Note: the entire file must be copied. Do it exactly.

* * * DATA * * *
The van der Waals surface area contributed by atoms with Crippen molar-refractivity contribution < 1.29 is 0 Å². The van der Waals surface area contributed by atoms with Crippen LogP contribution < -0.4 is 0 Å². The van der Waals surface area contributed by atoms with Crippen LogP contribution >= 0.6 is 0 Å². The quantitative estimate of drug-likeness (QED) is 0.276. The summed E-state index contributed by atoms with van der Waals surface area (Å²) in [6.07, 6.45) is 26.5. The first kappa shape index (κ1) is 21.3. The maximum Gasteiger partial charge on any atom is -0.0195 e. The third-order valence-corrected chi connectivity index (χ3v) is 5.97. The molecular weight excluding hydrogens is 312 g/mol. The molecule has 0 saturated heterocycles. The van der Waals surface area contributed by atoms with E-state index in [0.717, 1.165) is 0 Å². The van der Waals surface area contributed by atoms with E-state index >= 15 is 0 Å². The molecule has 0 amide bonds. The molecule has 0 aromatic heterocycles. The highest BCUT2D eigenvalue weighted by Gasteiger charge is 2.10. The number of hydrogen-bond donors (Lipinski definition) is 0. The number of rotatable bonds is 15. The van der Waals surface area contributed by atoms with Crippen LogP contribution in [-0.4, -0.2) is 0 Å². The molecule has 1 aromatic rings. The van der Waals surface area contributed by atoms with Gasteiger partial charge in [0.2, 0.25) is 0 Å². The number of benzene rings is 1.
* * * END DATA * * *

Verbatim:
The van der Waals surface area contributed by atoms with Crippen molar-refractivity contribution < 1.29 is 0 Å². The van der Waals surface area contributed by atoms with Crippen LogP contribution < -0.4 is 0 Å². The van der Waals surface area contributed by atoms with Crippen LogP contribution >= 0.6 is 0 Å². The quantitative estimate of drug-likeness (QED) is 0.276. The summed E-state index contributed by atoms with van der Waals surface area (Å²) in [6.07, 6.45) is 26.5. The first kappa shape index (κ1) is 21.3. The maximum Gasteiger partial charge on any atom is -0.0195 e. The third-order valence-corrected chi connectivity index (χ3v) is 5.97. The molecular weight excluding hydrogens is 312 g/mol. The molecule has 0 saturated heterocycles. The van der Waals surface area contributed by atoms with E-state index in [0.717, 1.165) is 0 Å². The van der Waals surface area contributed by atoms with E-state index >= 15 is 0 Å². The molecule has 0 amide bonds. The molecule has 0 aromatic heterocycles. The highest BCUT2D eigenvalue weighted by Gasteiger charge is 2.10. The number of hydrogen-bond donors (Lipinski definition) is 0. The number of rotatable bonds is 15. The van der Waals surface area contributed by atoms with Crippen LogP contribution in [-0.4, -0.2) is 0 Å². The molecule has 1 aromatic rings. The van der Waals surface area contributed by atoms with Gasteiger partial charge in [0.2, 0.25) is 0 Å². The number of benzene rings is 1.